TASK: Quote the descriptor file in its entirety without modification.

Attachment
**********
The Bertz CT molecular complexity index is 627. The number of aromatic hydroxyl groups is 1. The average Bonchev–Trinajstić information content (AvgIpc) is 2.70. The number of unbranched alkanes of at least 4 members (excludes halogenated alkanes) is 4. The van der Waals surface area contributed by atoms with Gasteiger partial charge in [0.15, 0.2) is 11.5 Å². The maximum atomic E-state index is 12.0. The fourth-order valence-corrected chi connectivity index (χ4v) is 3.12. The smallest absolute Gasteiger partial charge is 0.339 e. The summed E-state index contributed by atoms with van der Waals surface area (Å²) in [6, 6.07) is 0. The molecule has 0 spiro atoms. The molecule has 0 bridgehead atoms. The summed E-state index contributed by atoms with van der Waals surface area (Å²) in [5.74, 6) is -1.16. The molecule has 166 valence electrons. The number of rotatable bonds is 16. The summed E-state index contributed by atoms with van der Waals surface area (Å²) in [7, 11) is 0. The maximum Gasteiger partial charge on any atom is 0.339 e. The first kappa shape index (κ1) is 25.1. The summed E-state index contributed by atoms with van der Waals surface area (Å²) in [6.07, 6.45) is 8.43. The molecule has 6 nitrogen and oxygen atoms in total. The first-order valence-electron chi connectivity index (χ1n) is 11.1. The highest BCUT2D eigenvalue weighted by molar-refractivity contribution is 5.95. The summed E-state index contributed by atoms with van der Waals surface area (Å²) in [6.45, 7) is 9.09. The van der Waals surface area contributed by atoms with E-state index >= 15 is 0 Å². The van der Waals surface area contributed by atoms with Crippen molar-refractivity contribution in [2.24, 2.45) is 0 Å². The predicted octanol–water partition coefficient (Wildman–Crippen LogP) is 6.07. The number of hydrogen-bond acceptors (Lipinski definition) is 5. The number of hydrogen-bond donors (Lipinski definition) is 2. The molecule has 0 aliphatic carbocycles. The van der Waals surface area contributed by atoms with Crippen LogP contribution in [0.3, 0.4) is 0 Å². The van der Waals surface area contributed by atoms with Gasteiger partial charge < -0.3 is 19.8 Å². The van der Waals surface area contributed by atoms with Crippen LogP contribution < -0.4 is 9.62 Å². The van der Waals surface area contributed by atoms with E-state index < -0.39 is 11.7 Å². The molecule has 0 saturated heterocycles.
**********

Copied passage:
The Bertz CT molecular complexity index is 627. The number of aromatic hydroxyl groups is 1. The average Bonchev–Trinajstić information content (AvgIpc) is 2.70. The number of unbranched alkanes of at least 4 members (excludes halogenated alkanes) is 4. The van der Waals surface area contributed by atoms with Gasteiger partial charge in [0.15, 0.2) is 11.5 Å². The maximum atomic E-state index is 12.0. The fourth-order valence-corrected chi connectivity index (χ4v) is 3.12. The smallest absolute Gasteiger partial charge is 0.339 e. The summed E-state index contributed by atoms with van der Waals surface area (Å²) in [6, 6.07) is 0. The molecule has 0 spiro atoms. The molecule has 0 bridgehead atoms. The summed E-state index contributed by atoms with van der Waals surface area (Å²) in [5.74, 6) is -1.16. The molecule has 166 valence electrons. The number of rotatable bonds is 16. The summed E-state index contributed by atoms with van der Waals surface area (Å²) in [7, 11) is 0. The maximum Gasteiger partial charge on any atom is 0.339 e. The first kappa shape index (κ1) is 25.1. The summed E-state index contributed by atoms with van der Waals surface area (Å²) in [6.07, 6.45) is 8.43. The molecule has 6 nitrogen and oxygen atoms in total. The first-order valence-electron chi connectivity index (χ1n) is 11.1. The highest BCUT2D eigenvalue weighted by molar-refractivity contribution is 5.95. The summed E-state index contributed by atoms with van der Waals surface area (Å²) in [6.45, 7) is 9.09. The van der Waals surface area contributed by atoms with E-state index >= 15 is 0 Å². The van der Waals surface area contributed by atoms with Crippen molar-refractivity contribution in [2.24, 2.45) is 0 Å². The predicted octanol–water partition coefficient (Wildman–Crippen LogP) is 6.07. The number of hydrogen-bond acceptors (Lipinski definition) is 5. The number of hydrogen-bond donors (Lipinski definition) is 2. The molecule has 0 aliphatic carbocycles. The van der Waals surface area contributed by atoms with Crippen LogP contribution in [0.3, 0.4) is 0 Å². The van der Waals surface area contributed by atoms with Gasteiger partial charge < -0.3 is 19.8 Å². The van der Waals surface area contributed by atoms with Crippen LogP contribution < -0.4 is 9.62 Å². The van der Waals surface area contributed by atoms with E-state index < -0.39 is 11.7 Å². The molecule has 0 saturated heterocycles.